The city beach, Banje, is a short walk from the Ploče Gate. It’s good for kids, pebbly and at times sandy, depending on the waves. It has showers, plus jet skis and inflatables. Most of the beach is administered by the East-West restaurant-club and bathers who want a deckchair or sun-lounger will have to pay pretty steep rates – as a result, Banje has become a tourist beach.
Locals head instead for Sveti Jakov, down the coast past the Villa Dubrovnik, a 20-minute walk along quiet, tree-lined Vlaha Bukovca. Buses Nos.5 and 8 run most of the way from north of the Old Town. Although this is everyone’s favourite beach, it’s rarely crowded. The sun stays warm until late in the evening, bathing the Old Town in a golden light. It’s part shingle, part pebble, with showers, sun shades, and a bar and restaurant at beach level. It is accessed via a long stairway you’ll be reluctant to climb back up.
Between Banje and Sv Jakov are the hotel beaches, either exclusive or hired by the day. Each can offer a pool, a terrace and a fine Martini. Just east of the Grand Villa Argentina is Betina Špilja, a cave with a fine white pebble beach, only accessible from the sea. Rent a taxi boat at the old harbour, arrange a pick-up time and get the captain’s number. Take provisions.
Pile is not known for its beaches – but Šulići is one of Dubrovnik’s cleanest, a short walk from the Pile Gate. On the other side of the promontory, the rocky beach of Danče stretches to an open, clear sea. The bay here isn’t so sheltered, so waves can be rough.
Lapad (bus no. 6 from Pile) has a family-friendly public beach complete with showers, sunloungers and shallow waters overseen by lifeguards. Behind, the pedestrianised shade of Šetalište kralja Tomislava has a bouncy play area and tennis courts are nearby. Immediately to the west, the rocks beside the Niki i Meda Pucića promenade allow for nude sunbathing.
Further northwest, the Babin kuk peninsula (also served by bus no. 6 or reached via the Niki i Meda Pucića promenade) is covered with hotels, each of which has access to a beach of some sort. The best equipped is the Copacabana, a half-moon of pebbles and gravel set in Seka Bay. Although the water here isn’t as pristine as elsewhere – Seka Bay also faces the Daksa Canal, through which ferries pass en route to Gruž – the Copacabana is fun. Parachute boat rides, water chutes, canoes, jet skis, pedalos and banana rides provide high-action entertainment. Nearby is a signposted path down to a naturist beach, Cava. There is also nude bathing at Lokrum, 15 minutes by taxi boat from the Old Town.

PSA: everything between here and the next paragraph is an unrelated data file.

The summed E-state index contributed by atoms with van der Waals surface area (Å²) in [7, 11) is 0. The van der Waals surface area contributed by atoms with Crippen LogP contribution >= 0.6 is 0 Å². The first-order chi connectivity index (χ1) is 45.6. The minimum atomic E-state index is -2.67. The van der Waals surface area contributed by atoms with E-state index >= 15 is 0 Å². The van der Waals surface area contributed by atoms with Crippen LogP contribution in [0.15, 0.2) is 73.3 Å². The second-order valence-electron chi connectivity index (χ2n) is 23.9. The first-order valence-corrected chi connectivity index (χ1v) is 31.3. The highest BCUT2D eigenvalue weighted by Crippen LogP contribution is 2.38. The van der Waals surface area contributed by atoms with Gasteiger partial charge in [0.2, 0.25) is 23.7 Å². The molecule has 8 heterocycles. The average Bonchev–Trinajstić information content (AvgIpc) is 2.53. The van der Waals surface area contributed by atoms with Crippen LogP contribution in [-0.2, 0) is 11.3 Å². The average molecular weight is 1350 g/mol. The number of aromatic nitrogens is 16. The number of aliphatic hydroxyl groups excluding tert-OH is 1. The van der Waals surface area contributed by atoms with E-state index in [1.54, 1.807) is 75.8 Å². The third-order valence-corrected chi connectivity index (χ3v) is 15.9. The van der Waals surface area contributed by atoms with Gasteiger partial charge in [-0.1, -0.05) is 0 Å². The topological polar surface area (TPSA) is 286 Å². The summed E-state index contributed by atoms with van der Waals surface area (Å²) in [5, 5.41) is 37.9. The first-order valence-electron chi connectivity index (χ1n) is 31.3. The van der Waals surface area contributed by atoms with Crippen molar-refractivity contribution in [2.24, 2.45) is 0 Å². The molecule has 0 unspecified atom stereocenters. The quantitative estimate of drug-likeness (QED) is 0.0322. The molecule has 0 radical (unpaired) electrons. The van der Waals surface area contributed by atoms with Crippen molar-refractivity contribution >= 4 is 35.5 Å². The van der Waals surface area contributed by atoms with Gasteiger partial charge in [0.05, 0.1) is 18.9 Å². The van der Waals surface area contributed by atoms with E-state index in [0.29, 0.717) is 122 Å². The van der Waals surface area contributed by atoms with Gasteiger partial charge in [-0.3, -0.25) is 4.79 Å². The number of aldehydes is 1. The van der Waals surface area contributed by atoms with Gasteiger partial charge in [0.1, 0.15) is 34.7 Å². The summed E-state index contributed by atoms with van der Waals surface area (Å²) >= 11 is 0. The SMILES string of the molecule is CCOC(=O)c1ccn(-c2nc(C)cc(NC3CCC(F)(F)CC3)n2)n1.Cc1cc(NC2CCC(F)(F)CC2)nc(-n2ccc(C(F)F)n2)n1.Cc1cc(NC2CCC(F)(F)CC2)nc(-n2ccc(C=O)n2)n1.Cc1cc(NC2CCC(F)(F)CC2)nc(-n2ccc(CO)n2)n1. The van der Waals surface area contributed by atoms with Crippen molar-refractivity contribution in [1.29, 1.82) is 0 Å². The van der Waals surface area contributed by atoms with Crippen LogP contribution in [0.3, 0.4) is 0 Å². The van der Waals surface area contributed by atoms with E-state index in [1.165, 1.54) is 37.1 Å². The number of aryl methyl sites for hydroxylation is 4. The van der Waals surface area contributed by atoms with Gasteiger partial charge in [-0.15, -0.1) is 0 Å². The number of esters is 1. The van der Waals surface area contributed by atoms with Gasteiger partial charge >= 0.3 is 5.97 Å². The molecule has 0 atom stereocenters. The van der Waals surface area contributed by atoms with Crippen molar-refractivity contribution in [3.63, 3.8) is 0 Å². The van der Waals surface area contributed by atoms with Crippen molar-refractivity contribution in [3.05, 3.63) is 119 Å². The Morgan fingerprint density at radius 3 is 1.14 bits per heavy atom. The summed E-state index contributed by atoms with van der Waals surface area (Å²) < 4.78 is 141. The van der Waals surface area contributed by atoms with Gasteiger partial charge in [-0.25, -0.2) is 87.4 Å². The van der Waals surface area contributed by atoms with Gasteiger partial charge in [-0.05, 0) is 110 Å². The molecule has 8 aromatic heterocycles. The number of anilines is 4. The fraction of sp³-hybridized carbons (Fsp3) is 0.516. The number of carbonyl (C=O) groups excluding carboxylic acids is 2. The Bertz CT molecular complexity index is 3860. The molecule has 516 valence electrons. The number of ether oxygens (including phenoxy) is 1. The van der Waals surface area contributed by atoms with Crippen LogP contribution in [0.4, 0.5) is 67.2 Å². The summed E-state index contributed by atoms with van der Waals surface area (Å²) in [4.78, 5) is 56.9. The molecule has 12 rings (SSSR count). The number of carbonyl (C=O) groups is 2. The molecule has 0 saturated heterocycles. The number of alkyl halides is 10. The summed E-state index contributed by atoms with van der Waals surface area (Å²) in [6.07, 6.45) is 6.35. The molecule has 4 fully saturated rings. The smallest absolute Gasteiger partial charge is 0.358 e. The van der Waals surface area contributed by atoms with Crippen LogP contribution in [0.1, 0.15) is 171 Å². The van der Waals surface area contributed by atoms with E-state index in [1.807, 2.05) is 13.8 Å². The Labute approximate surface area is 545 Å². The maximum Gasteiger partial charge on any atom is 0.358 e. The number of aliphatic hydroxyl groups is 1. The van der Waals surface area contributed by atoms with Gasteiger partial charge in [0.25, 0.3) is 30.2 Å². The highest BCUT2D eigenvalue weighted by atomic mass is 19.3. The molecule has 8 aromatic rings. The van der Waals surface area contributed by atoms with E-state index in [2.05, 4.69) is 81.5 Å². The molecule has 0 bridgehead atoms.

Outdoor adventure firm Adriatic Kayak Tours (Zrinsko-Frankopanska 6 (020 312 770, www.adriatickayaktours.com) offer sea-kayaking jaunts to Lokrum and the Elafiti islands, white-water rafting in Montenegro’s Tara River Canyon, mountain biking in Konavle, and winter sea kayaking in the Bay of Kotor, Montenegro.
Diving is also popular. Clubs such as Blue Planet Diving (Hotel Dubrovnik Palace, Masarykov put 20, +385 91 899 0973 mobile, http://blueplanet-diving.com) and Navis Underwater Explorers (Copacabana beach, +385 20 356 501, +385 98 919 7402 mobile) offer both trips and a range of different diving courses for all levels and ages.